Court of Appeals of Ohio, Eleventh District, Trumbull
STATE OF OHIO ex rel. OHIO EDISON COMPANY, Relator,
TRUMBULL COUNTY COURT OF COMMON PLEAS, et al., Respondent.
Original Action for Writ of Prohibition.
T. Dellick, Harrington, Hoppe & Mitchell, Ltd., (For
Watkins, Trumbull County Prosecutor, and William J. Danso and
Michael J. Fredericka, Assistant Prosecutors, Administration
Building, Fourth Floor, (For Respondent).
Relator, Ohio Edison Company ("Ohio Edison"), has
filed an original action seeking a writ of prohibition to
prevent respondent, Trumbull County Court of Common Pleas,
from proceeding on a complaint, filed against it by a third
party, Double K Kirby Farms ("Double K") in Case
No. 2019 CV 416. In its petition, Ohio Edison argues the
court of common pleas lacks jurisdiction over a complaint
filed against it because it claims the Public Utility
Commission of Ohio ("PUCO") possesses exclusive
jurisdiction over the allegations, pursuant to R.C. 4905.26.
Relator filed a motion to dismiss the complaint, asserting
its jurisdictional argument. Respondent, Trumbull County
Court of Common Pleas, however, after considering the motion
and the plaintiffs memorandum in opposition, denied the
motion. For the reasons that follow, we conclude the Trumbull
County Court of Common Pleas lacks jurisdiction to proceed
and accordingly grant Ohio Edison's petition.
Factual and Procedural Background
In March 2019, Double K filed its complaint in the court of
common pleas. The following allegations were set forth in the
complaint: In April 2017, Double K observed abnormal behavior
in its dairy cows. In October 2017, Double K believed stray
electrical voltage existed on its farm in the form of
neutral-to-earth voltages. Double K contacted Precision Ag
Automation, an apparent agricultural engineering company, to
test for stray voltage (the complaint and the parties appear
to agree that "neutral-to-earth voltage" and
"stray voltage" identify the same electrical
phenomenon). Pursuant to the test, Precision Ag found
excessive voltage on the farm and equipment damage from low
voltage during a "brownout." Double K subsequently
contacted New Pittsburg Large Animal Clinic to evaluate its
cows. The clinic opined the stray electrical voltage caused
substantial damage to its cows. Over 25 cows died from the
stray electrical voltage and another 32 had to be sold for
slaughter due to complications from the voltage. In light of
the foregoing, Double K asserted Ohio Edison breached its
duty by failing to provide proper and appropriate electrical
voltage and failing to install an appropriate device to
reduce the neutral-to-earth voltages which caused it damages
in excess of $25, 000.
Ohio Edison moved to dismiss the complaint, arguing Double
K's claim was actually a service complaint subject to the
exclusive jurisdiction of PUCO. Double K opposed the motion.
In its memorandum, Double K noted it had previously filed a
claim with PUCO, but, in that matter, Ohio Edison moved to
dismiss its prayer for monetary damages. PUCO granted the
motion. Double K asserted that, because the prayer for
damages was dismissed, the action in tort was properly before
the court of common pleas. Ohio Edison filed a reply brief,
asserting Ohio's public-utility statutes provide a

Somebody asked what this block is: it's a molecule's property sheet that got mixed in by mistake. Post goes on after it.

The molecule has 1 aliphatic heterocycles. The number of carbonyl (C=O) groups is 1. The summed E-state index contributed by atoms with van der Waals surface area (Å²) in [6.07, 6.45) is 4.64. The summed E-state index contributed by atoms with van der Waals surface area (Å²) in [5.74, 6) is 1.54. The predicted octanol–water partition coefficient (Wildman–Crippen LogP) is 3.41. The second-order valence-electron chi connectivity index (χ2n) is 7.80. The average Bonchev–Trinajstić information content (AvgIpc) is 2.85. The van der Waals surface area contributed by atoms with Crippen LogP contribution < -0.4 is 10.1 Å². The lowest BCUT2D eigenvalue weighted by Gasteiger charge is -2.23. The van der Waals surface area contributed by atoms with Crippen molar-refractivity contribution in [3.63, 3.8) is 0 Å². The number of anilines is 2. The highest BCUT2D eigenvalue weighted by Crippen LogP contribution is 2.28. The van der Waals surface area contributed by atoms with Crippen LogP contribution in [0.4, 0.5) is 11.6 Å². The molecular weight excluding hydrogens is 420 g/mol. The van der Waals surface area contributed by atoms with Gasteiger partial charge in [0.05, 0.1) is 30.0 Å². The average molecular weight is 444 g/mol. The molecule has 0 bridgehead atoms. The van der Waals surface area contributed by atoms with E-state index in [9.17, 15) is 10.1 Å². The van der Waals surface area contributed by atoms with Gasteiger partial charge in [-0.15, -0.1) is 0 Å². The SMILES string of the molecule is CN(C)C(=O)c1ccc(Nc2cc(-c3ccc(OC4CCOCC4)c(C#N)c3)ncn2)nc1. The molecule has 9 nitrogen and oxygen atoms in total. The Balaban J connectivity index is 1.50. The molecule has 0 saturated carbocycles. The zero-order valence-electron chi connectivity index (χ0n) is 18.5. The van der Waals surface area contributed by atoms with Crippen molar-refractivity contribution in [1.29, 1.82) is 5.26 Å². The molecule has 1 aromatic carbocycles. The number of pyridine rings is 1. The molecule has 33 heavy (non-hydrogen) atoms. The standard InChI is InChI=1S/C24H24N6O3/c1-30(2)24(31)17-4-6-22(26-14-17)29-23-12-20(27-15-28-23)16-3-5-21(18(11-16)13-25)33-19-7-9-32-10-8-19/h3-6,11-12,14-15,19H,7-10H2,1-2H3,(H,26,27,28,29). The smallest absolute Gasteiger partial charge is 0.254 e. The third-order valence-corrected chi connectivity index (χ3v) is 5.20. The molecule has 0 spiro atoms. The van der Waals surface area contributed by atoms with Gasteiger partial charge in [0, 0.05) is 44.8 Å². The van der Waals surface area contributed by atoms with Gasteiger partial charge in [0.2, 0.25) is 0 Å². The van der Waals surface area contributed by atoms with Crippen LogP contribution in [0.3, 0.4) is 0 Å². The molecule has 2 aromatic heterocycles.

customer with the ability to have its service claim assessed
for a violation, but the process is two-fold. If the service
complaint before PUCO is successful and not reversed by the
Ohio Supreme Court, a claimant may then bring the matter
before the courts to determine whether damages are
appropriate. See R.C. 4905.61. The trial court denied Ohio
Edison's motion, concluding the claim for damages was
properly before it.
Ohio Edison subsequently filed the instant petition for writ
of prohibition. The matter is before the court on the
petition, Ohio Edison's motion for summary judgment, as
well as respondent's memorandum in opposition to Ohio
General Governing Law
Three elements are generally required for a writ of
prohibition to issue: the exercise of judicial power, the
lack of authority for the exercise of that power, and the
lack of an adequate remedy in the ordinary course of the law.
State ex rel. Elder v. Camplese, 144 Ohio St.3d 89,
2015-Ohio-3628, ¶13. If, however, the absence of
jurisdiction is patent and unambiguous, a petitioner need not
establish the third prong, the lack of an adequate remedy at
law. State ex rel. Sapp v. Franklin Cty. Court of
Appeals, 118 Ohio St.3d 368, 2008-Ohio-2637, ¶15.
Ohio Edison has established the first prerequisite for the
issuance of the writ. Respondent, the court of common pleas,
has exercised judicial power in the underlying case by
denying Ohio Edison's motion to dismiss Double K's
complaint for lack of subject-matter jurisdiction and will
continue to exercise judicial power as the case proceeds. We
shall therefore proceed to analyze whether, as Ohio Edison
asserts in its motion for summary judgment, the trial court
patently and unambiguously lacks subject-matter jurisdiction.
Subject-matter jurisdiction is the power conferred upon a
court to hear and decide a case on the merits. Morrison
v. Steiner, 32 Ohio St.2d 86 (1972), paragraph one of
the syllabus. "'Jurisdiction does not relate to the
rights of the parties, but to the power of the
court.'" (Emphasis sic.) State ex rel.
Jones v. Suster, 84 Ohio St.3d 70, 75 (1998), quoting
Executors of Long's Estate v. State, 21 Ohio
App. 412, 415 (1st Dist.1926).
"The General Assembly has created a broad and
comprehensive statutory scheme for regulating the business
activities of public utilities." Kazmaier
Supermarket, Inc. v. Toledo Edison Co., 61 Ohio St.3d
147, 150 (1991). "R.C. Title 49 sets forth a detailed
statutory framework for the regulation of utility service and
the fixation of rates charged by public utilities to their
customers." Id. As part of that framework, the
General Assembly created PUCO, ...